Several days ago, The Daily Californian published a letter from Ralph Shaffer concerning the transfer admission of a student athlete. The author asserts that athletes may be admitted to Cal in questionable and inappropriate ways and charges specifically that the student in question had been admitted in just such a way. Ironically, that letter was brought to our attention at the very meeting at which the application of the student athlete in question was to be considered.
Contrary to the assertions in Shaffer’s letter, the process by which student athletes are considered at a coach’s request involves more scrutiny than the process by which students in the general applicant pool are admitted. The process is much more transparent than is commonly assumed. All the policies regarding admissions and the admissions process are public documents, approved by the Academic Senate, and that includes the specifically articulated policy on athletic admissions. Those policies are followed scrupulously.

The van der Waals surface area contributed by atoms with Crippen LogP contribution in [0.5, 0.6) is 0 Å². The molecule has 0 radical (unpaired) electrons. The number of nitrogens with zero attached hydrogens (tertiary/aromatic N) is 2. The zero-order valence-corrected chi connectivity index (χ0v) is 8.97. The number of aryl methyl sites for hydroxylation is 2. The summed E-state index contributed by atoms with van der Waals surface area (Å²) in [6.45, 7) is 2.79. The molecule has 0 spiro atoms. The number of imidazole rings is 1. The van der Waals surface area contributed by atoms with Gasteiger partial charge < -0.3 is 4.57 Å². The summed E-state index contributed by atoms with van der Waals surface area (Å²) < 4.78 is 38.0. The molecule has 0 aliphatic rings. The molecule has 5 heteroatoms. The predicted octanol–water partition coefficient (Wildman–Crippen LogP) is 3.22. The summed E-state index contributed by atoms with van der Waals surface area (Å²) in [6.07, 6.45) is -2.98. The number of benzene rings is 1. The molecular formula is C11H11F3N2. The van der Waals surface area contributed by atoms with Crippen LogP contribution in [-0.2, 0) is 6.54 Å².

One popular misconception is that admission to Berkeley is offered solely on the basis of academic success. That is simply misguided. You have to show leadership, drive and commitment. To find this out, applicant files are read, on average, as a whole at least twice. Since student athletes come with those extra qualities, our policy requires that extra scrutiny be given to the applications of student athletes recommended for admission by coaches to assure that they meet the academic standards necessary to succeed at Cal. To that end, our admissions policy establishes a Student Athlete Admissions Committee, consisting mainly of tenured faculty, including a dean. Anyone who thinks that the Student Athlete Admissions Committee does anything at the coaches’ bidding need only ask the coaches to find out that nothing could be farther from the truth.
We know that there are some who question the value of intercollegiate athletics, but that is a different conversation. What has been done in the case in question is according to policy and quite different from the way Mr. Shaffer has characterized it.
— Anne M. De Luca, Associate vice chancellor of admissions and enrollment
Richard A. Rhodes, Professor of linguistics and incoming chair of the Admissions, Enrollment & Preparatory Education Committee